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HIS HEIRNESS
IAN THOMSEN
July 05, 2012
MIAMI FACED ELIMINATION; THEN LEBRON JAMES, AND A SIDEKICK OR TWO, TOOK OVER
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July 05, 2012

His Heirness

MIAMI FACED ELIMINATION; THEN LEBRON JAMES, AND A SIDEKICK OR TWO, TOOK OVER

THE CELTICS, HAVING BEEN DOWN TWO GAMES TO NONE, HAD now won three straight, including a Game 5 upset in Miami that spoiled Chris Bosh's return and sent the series back to Boston. The Celtics could close things out on the parquet floor where the Heat had lost 15 of its last 16 appearances. Was this how another season of Miami hype would end?

Not so much. Not only did LeBron James lead his teammates to a 98--79 Game 6 victory for the most crucial win of their two years together, but in so doing he also created long-awaited comparisons with Michael Jordan. This was perhaps the night that proved how far James had come, how much he had learned and how committed he was to fulfilling his potential to become the best player in the world once and for all.

By the time he finally took a seat with 3:11 remaining, James's 45 points represented almost half of the Heat's output. Among his teammates only Dwyane Wade (17 points on 17 shots) would score in double figures; altogether, the non-LeBrons of Miami would shoot 18 for 50 from the field. James's 15 rebounds were more than twice as many as any Celtic. He destroyed Paul Pierce at both ends of the floor.

The ultimate team player had learned to carry his team. James had come to Miami because he wanted more help from superior teammates, but with his Game 6 breakthrough he showed that he was no longer thinking of how to incorporate others so much as he was, finally, leading their attack. "He was locked in like I've never seen him," said Wade. "The shots he was making [were] unbelievable. He really put on an MVP performance, not just scoring the ball but rebounding the ball, defensively. We just gave him the ball and got out of the way."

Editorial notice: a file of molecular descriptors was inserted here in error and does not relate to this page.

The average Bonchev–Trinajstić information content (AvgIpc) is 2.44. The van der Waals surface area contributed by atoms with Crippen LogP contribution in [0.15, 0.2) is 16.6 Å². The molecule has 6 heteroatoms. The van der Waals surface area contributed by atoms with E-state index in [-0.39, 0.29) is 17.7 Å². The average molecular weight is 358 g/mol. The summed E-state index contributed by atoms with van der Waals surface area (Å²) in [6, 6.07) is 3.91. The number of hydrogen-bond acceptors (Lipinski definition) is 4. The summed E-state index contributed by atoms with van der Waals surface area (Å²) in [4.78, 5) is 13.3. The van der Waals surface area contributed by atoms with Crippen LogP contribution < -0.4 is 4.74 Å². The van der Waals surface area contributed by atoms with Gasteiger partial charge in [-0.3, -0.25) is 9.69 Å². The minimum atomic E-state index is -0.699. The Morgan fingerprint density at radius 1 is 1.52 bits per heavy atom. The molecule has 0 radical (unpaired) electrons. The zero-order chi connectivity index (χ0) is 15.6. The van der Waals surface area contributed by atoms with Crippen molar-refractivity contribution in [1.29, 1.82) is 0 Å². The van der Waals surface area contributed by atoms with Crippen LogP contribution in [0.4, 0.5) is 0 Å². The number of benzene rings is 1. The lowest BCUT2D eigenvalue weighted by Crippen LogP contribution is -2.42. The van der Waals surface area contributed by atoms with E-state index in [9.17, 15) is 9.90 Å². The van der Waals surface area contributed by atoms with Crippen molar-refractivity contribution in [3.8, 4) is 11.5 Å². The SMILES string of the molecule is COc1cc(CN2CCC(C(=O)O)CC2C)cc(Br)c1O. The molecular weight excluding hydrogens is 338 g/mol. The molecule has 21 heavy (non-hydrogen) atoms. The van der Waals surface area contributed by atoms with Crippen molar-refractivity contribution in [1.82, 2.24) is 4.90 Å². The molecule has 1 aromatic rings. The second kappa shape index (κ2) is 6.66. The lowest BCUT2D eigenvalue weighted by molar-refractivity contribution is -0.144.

Back home in Game 7 the Heat trailed 82--81 with 8:49 remaining but would limit Boston to two field goals in its next 11 attempts. At the other end of the court James (11 points in the final period), Wade (nine) and Bosh (eight) scored every point for Miami in the fourth quarter. They went 10 for 17 from the field and 5 for 6 from the line. They generated all but one assist, every steal and all but three of their team's rebounds.

"What we were saying to each other [was], 'It's time. It's time,'" said James, who would finish with a typical 31 points and 12 rebounds in the 101--88 win. "Let's play our fourth-quarter defense, what we're capable of doing."

The difficulties of matching up with Kevin Garnett's length and Rajon Rondo's quickness brought out the championship mentality in the Heat. Wade's play improved against the trapping Boston defenses and, most important, James established his superiority under the most extreme pressure. Overcoming the Celtics—whose Big Three of Garnett, Pierce and Ray Allen had served as the model when Miami put together its own trio—readied the Heat for any challenges it would face in the upcoming NBA Finals.

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